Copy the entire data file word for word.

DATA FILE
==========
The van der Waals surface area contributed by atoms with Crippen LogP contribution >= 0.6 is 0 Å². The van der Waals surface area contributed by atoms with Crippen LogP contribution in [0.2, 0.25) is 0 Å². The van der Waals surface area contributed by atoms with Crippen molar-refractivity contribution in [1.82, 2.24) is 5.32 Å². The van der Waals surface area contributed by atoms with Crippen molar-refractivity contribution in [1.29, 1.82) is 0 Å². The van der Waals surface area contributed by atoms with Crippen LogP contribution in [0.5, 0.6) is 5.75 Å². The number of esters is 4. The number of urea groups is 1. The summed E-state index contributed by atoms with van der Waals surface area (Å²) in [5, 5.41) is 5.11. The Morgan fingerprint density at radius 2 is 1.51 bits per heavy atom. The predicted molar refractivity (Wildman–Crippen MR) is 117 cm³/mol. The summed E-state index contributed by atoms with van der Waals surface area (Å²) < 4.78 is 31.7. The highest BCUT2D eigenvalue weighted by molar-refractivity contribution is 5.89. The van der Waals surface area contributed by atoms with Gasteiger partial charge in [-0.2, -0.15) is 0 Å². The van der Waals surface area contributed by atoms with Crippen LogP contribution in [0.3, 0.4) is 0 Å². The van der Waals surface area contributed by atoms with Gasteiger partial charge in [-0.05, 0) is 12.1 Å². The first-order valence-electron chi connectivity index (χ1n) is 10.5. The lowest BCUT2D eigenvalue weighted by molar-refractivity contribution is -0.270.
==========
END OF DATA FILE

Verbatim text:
The van der Waals surface area contributed by atoms with Crippen LogP contribution >= 0.6 is 0 Å². The van der Waals surface area contributed by atoms with Crippen LogP contribution in [0.2, 0.25) is 0 Å². The van der Waals surface area contributed by atoms with Crippen molar-refractivity contribution in [1.82, 2.24) is 5.32 Å². The van der Waals surface area contributed by atoms with Crippen molar-refractivity contribution in [1.29, 1.82) is 0 Å². The van der Waals surface area contributed by atoms with Crippen LogP contribution in [0.5, 0.6) is 5.75 Å². The number of esters is 4. The number of urea groups is 1. The summed E-state index contributed by atoms with van der Waals surface area (Å²) in [5, 5.41) is 5.11. The Morgan fingerprint density at radius 2 is 1.51 bits per heavy atom. The predicted molar refractivity (Wildman–Crippen MR) is 117 cm³/mol. The summed E-state index contributed by atoms with van der Waals surface area (Å²) < 4.78 is 31.7. The highest BCUT2D eigenvalue weighted by molar-refractivity contribution is 5.89. The van der Waals surface area contributed by atoms with Gasteiger partial charge in [-0.2, -0.15) is 0 Å². The van der Waals surface area contributed by atoms with Crippen LogP contribution in [0.3, 0.4) is 0 Å². The van der Waals surface area contributed by atoms with Gasteiger partial charge in [-0.05, 0) is 12.1 Å². The first-order valence-electron chi connectivity index (χ1n) is 10.5. The lowest BCUT2D eigenvalue weighted by molar-refractivity contribution is -0.270.